Alan Swinkels, professor of Psychology in the School of Behavioral and Social Sciences, has been named the 2010 Texas Professor of the Year by The Carnegie Foundation for the Advancement of Teaching and the Council for Advancement and Support of Education. Swinkels was selected from more than 300 top professors in the United States.
“This award is a great honor, and quite unexpected,” said Swinkels. “I know that CASE and the Carnegie Foundation put a great deal of effort into selecting the best professors from a national pool for this recognition, and to be among those chosen feels fantastic. Although it’s an award for my teaching and scholarship, I thank my colleagues and my students, past and present, for helping shape the professor I’ve become.”
Swinkels has taught more than 13 different courses during his academic career, but currently he teaches Statistics, Experimental Psychology, and Industrial/Organizational Psychology.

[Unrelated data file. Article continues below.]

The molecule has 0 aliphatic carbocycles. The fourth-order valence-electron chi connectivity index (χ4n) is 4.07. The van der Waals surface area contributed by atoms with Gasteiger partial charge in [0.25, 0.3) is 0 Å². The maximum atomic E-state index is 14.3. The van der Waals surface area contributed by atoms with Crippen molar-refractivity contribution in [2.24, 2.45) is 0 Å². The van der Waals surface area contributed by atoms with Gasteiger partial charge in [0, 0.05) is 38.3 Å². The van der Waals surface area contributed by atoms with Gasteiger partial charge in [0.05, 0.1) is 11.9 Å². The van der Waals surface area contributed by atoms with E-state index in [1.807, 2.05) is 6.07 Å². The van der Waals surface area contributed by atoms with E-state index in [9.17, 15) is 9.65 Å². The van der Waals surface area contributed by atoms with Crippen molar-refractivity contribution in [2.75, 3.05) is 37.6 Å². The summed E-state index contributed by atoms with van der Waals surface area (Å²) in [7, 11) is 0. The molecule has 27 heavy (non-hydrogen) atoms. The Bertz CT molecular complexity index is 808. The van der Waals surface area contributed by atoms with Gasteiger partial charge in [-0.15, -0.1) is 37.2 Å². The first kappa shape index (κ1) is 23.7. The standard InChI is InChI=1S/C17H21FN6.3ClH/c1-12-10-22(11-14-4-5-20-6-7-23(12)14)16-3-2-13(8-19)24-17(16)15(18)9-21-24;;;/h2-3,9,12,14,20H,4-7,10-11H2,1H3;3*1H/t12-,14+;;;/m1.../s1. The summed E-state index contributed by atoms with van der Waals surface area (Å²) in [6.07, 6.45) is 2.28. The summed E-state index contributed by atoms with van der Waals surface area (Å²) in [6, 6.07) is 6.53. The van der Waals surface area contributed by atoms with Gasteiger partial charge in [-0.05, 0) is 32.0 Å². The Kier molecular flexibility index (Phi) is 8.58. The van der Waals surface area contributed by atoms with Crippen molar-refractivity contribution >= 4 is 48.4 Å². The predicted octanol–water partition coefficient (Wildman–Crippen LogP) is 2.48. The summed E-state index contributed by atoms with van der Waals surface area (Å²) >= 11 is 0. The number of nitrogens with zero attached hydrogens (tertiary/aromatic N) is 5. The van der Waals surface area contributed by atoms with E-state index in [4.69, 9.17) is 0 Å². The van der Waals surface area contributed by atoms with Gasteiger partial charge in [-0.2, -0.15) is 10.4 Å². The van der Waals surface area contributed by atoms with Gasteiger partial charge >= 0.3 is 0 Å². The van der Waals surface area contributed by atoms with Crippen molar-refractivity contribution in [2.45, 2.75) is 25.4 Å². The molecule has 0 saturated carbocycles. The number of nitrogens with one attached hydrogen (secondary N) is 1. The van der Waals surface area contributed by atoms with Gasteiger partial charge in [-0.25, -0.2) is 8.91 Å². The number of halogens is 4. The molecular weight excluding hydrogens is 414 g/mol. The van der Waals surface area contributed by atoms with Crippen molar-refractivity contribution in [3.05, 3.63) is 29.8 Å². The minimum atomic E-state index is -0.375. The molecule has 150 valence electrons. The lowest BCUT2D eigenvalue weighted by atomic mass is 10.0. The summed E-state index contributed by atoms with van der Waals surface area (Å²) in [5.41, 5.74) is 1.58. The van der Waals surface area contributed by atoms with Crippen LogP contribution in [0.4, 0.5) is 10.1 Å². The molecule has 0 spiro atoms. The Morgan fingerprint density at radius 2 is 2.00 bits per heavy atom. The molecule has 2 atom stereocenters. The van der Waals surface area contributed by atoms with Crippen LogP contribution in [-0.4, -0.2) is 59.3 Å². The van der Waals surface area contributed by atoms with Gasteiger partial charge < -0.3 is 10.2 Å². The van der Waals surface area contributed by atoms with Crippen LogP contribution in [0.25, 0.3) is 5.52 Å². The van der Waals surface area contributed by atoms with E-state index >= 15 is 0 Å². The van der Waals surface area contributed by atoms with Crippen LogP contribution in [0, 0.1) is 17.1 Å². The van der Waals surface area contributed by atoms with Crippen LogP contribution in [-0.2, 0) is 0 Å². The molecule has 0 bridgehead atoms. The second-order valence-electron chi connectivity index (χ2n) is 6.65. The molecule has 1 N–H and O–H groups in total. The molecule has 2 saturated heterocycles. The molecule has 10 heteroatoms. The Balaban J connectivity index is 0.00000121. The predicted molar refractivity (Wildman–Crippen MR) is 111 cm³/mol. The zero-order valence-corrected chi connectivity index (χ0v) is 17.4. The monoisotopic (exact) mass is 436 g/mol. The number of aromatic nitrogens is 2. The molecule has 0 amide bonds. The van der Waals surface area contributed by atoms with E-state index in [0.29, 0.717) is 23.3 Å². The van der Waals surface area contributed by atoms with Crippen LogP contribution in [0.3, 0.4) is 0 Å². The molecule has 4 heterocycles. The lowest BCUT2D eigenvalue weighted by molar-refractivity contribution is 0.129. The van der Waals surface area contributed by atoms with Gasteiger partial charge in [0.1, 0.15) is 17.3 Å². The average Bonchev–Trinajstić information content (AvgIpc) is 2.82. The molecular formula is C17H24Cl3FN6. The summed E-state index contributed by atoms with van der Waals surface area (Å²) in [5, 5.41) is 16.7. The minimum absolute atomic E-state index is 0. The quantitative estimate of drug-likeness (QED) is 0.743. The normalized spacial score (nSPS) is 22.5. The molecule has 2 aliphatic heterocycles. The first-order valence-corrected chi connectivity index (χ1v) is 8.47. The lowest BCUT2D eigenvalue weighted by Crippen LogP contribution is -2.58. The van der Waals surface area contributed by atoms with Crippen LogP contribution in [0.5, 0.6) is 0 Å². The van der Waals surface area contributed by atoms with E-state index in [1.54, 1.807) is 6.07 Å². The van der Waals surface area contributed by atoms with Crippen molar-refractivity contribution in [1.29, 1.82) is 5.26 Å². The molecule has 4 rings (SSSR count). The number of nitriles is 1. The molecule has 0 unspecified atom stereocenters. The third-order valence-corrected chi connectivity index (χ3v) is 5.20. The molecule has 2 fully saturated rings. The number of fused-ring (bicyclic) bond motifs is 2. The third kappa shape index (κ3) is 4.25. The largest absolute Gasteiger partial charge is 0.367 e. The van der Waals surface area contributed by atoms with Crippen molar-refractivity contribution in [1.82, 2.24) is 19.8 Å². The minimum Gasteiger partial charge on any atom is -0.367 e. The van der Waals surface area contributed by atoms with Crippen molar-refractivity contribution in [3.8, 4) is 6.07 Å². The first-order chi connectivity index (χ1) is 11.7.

Swinkels graduated summa cum laude from the University of San Francisco, with an honor’s degree in Psychology and a second major in Philosophy. He earned his PhD in Social Psychology from the University of Texas at Austin. During his career at St. Edward’s he spent a semester as a Visiting Scholar at Harvard University, and worked for two years as a development editor for Worth Publishers. Prior to coming to St. Edward’s, Swinkels was a Visiting Assistant Professor for five years at Loyola Marymount University, and was an adjunct professor at UCLA.
CASE and the Carnegie Foundation have been partners in offering the U.S. Professors of the Year awards program since 1981. CASE assembled two preliminarypanels of judges to select finalists, and the Carnegie Foundation then convened the third and final panel. CASE and Carnegie select state and national winners from top entries resulting from the judging process. Swinkels was selected from faculty members nominated by colleges and universities throughout the country.
More information on this program, the Carnegie Foundation, and the Council for Advancement and Support of Education.
Read Swinkels’ blog and thoughts on teaching.